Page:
still celebrating this liberation and the joy which we were
privileged to merit then, at the exodus."
He then immediately began the Kadesh and proceeded
with the Hagaddah, adding and explaining very sparsely, in an
even, unmodulated tone throughout.
R' Elchonon explained the Haggadah according to its simple
pshat! He began with "In the beginning, our
ancestors..." and continued on, according to the text,
without dwelling on any points or interjecting any
midrashim or commentaries. Wherever he noticed that
something seemed obscure, he would add two words in Yiddish
which illuminated the entire matter with amazing clarity.
And then he reached the words, "Rabboseinu, the time
has come for kriyas shema shel shacharis." He paused
and asked, "How can it be that these Sages did not know by
themselves that the time had come to recite shema? Why
did they wait for their disciples to tell them?"
He explained: "If one studies Torah, he is absolved of all
other mitzvos until the very last minute that one can
still perform them. Then, when one reaches the final moment,
one stops Torah study to recite the shema."
Grandfather remembers the succeeding words as if he were
hearing them at this very moment. "Shlomo Hamelech likewise
said: `Whoever removes his ear from hearing Torah, his prayer
is also despised.'
"What does this mean? That if Torah scholars are engaged in
study, and one of those gathered says, `I must leave now
because of the obligation for prayer,' then his prayer is
abominated, because it is forbidden to interrupt Torah study
He continued and said that the Vilna Gaon (and, incidentally,
R' Elchonon's disciples also referred to their master by the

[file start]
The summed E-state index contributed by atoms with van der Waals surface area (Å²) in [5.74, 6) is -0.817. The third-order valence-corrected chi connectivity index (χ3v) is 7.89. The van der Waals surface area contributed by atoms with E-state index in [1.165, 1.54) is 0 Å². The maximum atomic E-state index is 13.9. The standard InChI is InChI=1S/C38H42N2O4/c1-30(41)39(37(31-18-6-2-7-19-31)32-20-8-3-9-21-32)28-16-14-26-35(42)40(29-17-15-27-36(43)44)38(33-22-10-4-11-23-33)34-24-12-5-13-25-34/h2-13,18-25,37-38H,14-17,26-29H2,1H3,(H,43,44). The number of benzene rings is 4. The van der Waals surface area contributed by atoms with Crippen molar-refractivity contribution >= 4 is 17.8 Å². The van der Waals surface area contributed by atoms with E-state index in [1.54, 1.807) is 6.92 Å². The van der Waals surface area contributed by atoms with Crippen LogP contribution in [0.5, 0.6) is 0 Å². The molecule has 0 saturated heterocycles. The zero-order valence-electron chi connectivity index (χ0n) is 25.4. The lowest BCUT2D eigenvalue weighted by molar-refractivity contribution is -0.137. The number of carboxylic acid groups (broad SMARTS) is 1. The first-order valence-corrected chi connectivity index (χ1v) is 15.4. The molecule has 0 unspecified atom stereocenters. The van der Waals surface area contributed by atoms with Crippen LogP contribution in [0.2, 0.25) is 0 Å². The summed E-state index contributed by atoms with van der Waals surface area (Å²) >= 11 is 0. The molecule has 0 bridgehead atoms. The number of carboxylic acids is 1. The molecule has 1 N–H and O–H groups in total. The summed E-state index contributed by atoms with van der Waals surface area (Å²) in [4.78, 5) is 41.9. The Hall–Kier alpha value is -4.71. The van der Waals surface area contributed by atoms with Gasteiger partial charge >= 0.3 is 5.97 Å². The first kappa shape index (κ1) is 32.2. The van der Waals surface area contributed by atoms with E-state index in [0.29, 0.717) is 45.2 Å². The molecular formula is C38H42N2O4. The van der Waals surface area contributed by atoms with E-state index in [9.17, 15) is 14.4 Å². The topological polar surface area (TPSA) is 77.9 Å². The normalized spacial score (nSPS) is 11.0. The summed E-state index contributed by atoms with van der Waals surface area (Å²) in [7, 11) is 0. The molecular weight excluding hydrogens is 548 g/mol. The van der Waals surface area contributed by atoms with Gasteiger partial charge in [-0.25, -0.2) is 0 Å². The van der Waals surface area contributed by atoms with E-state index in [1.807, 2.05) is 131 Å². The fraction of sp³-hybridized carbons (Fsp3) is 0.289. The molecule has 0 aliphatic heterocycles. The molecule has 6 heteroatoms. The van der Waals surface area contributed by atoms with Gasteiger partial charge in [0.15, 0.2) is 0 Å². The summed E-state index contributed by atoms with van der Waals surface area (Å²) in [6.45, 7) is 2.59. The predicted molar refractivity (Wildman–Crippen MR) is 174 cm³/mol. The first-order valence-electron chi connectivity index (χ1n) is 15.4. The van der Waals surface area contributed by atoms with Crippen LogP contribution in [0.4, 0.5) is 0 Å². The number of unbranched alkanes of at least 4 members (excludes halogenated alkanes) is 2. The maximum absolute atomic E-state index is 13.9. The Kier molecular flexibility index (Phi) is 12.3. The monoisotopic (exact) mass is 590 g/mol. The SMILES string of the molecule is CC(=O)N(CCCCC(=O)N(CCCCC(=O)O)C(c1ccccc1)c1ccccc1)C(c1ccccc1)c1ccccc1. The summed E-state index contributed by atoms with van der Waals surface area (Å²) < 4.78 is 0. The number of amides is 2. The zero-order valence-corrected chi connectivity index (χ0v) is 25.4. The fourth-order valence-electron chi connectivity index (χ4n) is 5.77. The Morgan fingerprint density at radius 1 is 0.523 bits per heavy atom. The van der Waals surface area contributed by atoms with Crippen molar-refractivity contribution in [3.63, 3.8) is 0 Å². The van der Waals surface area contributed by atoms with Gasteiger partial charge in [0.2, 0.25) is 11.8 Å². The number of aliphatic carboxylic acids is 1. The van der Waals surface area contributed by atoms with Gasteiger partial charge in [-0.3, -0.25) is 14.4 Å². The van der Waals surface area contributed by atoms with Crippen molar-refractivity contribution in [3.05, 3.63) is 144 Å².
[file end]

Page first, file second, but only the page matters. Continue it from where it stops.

acronym Gra) asks: "Why is his prayer abominable?"
He explained by asking, "How does it come about that someone
does not wish to hear words of Torah? In a yeshiva, it can
happen that students may have heard this shiur the
previous year and don't wish to hear it repeated. In this
case, their prayers are likewise worthless, for did they not
pray yesterday? Why pray again, with the same words, today?
What's the difference?"
He concluded, "This is why those Torah Sages assembled in
Bnei Brak were in no hurry to interrupt their study."
This was the only dvar Torah which R' Elchonon said at
that seder table.
The reciting of the Haggadah was conducted without singing,
while those at the table listened in solemn silence, without
uttering a syllable.
When the time came for shulchan orech, the Rebbetzin
disappeared for a moment and returned with laden hands.
Everything had been prepared in advance, as if angels had
done the work. In a flash, the laden platers were placed on
The singular seder of R' Elchonon would forever be
engraved upon Yitzchok'l's memory. It was not a table of
people who ate and drank; it was like angels partaking of
heavenly fare. The family members sat opposite R' Elchonon in
solemn awe, in holiness. And whenever they looked directly at
him and how he bore himself, at his motions and nuances, they
would shudder with sacred reverence.
The act of eating in R' Elchonon's home was conducted with
extraordinary decorum (R' Elchonon came from Latvia, where
comportment was precise and `Yekkish'). No one took a
second portion. Everyone had a full setting of whatever was
required, and they all ate in silence until they finished.
After the meal, they continued on with the Haggadah. They
said birkas hamozon and recited Chad Gadya and
Echod Mi Yodaia in unison, without melody, with R'
Elchonon's voice leading in a measured tempo, "Chad Gadyo,
chad gadyo..." until the end.
The entire seder from beginning to end did not take
very long, perhaps two and a half hours. When it was over, R'
Elchonon rose from his seat and retired to a small study.